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Sustainability has gained more traction among shoppers, according to Coresight Research — and the much-needed change in consumers’ sentiments took place during the coronavirus pandemic.

In the firm’s weekly U.S. consumer survey, some 29 percent of respondents said the pandemic has prioritized sustainability for shoppers, citing reasons such as shifting priorities and lockdown, “indicating the potential for rapid change.” Comparatively, some 16 percent said the crisis made sustainability less of a factor.

“Among those who said the crisis has made sustainability more of a factor, the number-one reason cited was that consumers have reflected on what is most important amid the pandemic, followed by the lockdown showing the immediate impact of changed behaviors on the planet,” authors of the report said. Among those who said the crisis has made sustainability less of a factor, it’s due to other things that have taken priority, such as avoiding the virus and saving money, they added.

And consumers said reducing plastics should be the most important sustainability issue for retailers, as packaging is a “huge” concern for shoppers seeking sustainability. “Making packaging biodegradable, recyclable or reusable was ranked the second-most important sustainability action for retailers, followed by reducing packaging.”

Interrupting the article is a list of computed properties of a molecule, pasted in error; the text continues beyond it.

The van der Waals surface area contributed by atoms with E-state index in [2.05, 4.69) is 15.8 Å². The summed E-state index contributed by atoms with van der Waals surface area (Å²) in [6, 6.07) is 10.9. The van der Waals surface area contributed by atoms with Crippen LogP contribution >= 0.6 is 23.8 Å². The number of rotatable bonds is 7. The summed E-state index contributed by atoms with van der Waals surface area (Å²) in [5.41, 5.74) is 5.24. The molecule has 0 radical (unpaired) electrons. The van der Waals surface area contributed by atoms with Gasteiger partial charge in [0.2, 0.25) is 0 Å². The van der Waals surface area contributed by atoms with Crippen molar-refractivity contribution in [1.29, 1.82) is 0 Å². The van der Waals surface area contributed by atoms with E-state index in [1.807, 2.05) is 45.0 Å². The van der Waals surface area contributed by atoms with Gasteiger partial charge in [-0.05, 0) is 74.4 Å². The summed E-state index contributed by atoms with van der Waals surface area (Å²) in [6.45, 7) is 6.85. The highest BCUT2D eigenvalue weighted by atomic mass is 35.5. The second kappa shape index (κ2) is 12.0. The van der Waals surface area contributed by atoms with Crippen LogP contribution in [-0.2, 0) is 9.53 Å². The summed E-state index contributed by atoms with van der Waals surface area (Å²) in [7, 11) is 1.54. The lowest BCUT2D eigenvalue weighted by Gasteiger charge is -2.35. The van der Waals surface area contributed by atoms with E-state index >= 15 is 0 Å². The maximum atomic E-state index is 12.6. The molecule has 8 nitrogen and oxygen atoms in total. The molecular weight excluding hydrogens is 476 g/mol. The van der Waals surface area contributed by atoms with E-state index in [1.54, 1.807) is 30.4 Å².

Coresight Research

Image courtesy of Coresight Research. 

They added, “In general, consumers seem more concerned with the issue of product and packaging disposal for the end-products they can see than the supply chain impacts that they don’t see, such as the use of chemicals, use of water and carbon emissions.”

But shopping in public, it seems, is still declining in popularity. Eighty percent of respondents said they continue to avoid shopping in any public area.

“The proportion of respondents that are currently avoiding shopping centers/malls slid slightly again this week, to 58 percent this week, compared to six in 10 last week. Although shopping malls remained the most-avoided places among consumers, we have seen a gradual declining trend in the avoidance rate, which has dropped by roughly eight percentage points from the peak of two-thirds on July 22. In a separate survey question, we found that the proportions of consumers visiting open-air and enclosed shopping malls in the past two weeks both increased slightly,” the authors noted.

As far as avoiding food service locations, the proportion of respondents fell back by almost six percentage points to the lowest level seen since June. And as for entertainment and leisure venues, this week was the highest decline in avoidance rate, of almost seven percentage points.

For more Business news from WWD, see:

Outdoor Brands Talk Coronavirus Impacts

Brick-and-Mortar, Digital Retailers Adjust Strategies in Wake of Coronavirus

Field Notes: How Fabric Is Helping Save the Planet

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